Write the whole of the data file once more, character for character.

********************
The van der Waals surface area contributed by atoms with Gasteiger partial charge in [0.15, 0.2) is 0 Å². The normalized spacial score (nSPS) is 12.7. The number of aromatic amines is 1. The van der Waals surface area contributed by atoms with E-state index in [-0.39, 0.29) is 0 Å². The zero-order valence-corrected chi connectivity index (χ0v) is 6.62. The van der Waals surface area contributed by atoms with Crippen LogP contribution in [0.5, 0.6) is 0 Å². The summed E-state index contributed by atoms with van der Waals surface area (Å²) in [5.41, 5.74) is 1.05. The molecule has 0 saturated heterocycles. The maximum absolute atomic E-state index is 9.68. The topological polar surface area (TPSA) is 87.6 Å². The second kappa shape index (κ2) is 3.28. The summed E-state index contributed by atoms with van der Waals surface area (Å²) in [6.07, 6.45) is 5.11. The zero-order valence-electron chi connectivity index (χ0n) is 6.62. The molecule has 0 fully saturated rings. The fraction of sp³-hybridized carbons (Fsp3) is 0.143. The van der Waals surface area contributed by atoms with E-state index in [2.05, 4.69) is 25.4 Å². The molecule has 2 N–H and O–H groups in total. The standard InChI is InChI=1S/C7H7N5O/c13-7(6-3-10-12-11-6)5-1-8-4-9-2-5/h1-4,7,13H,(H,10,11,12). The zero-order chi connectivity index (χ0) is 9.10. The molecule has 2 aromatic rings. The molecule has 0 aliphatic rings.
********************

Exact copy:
The van der Waals surface area contributed by atoms with Gasteiger partial charge in [0.15, 0.2) is 0 Å². The normalized spacial score (nSPS) is 12.7. The number of aromatic amines is 1. The van der Waals surface area contributed by atoms with E-state index in [-0.39, 0.29) is 0 Å². The zero-order valence-corrected chi connectivity index (χ0v) is 6.62. The van der Waals surface area contributed by atoms with Crippen LogP contribution in [0.5, 0.6) is 0 Å². The summed E-state index contributed by atoms with van der Waals surface area (Å²) in [5.41, 5.74) is 1.05. The molecule has 0 saturated heterocycles. The maximum absolute atomic E-state index is 9.68. The topological polar surface area (TPSA) is 87.6 Å². The second kappa shape index (κ2) is 3.28. The summed E-state index contributed by atoms with van der Waals surface area (Å²) in [6.07, 6.45) is 5.11. The zero-order valence-electron chi connectivity index (χ0n) is 6.62. The molecule has 0 fully saturated rings. The fraction of sp³-hybridized carbons (Fsp3) is 0.143. The van der Waals surface area contributed by atoms with E-state index in [2.05, 4.69) is 25.4 Å². The molecule has 2 N–H and O–H groups in total. The standard InChI is InChI=1S/C7H7N5O/c13-7(6-3-10-12-11-6)5-1-8-4-9-2-5/h1-4,7,13H,(H,10,11,12). The zero-order chi connectivity index (χ0) is 9.10. The molecule has 2 aromatic rings. The molecule has 0 aliphatic rings.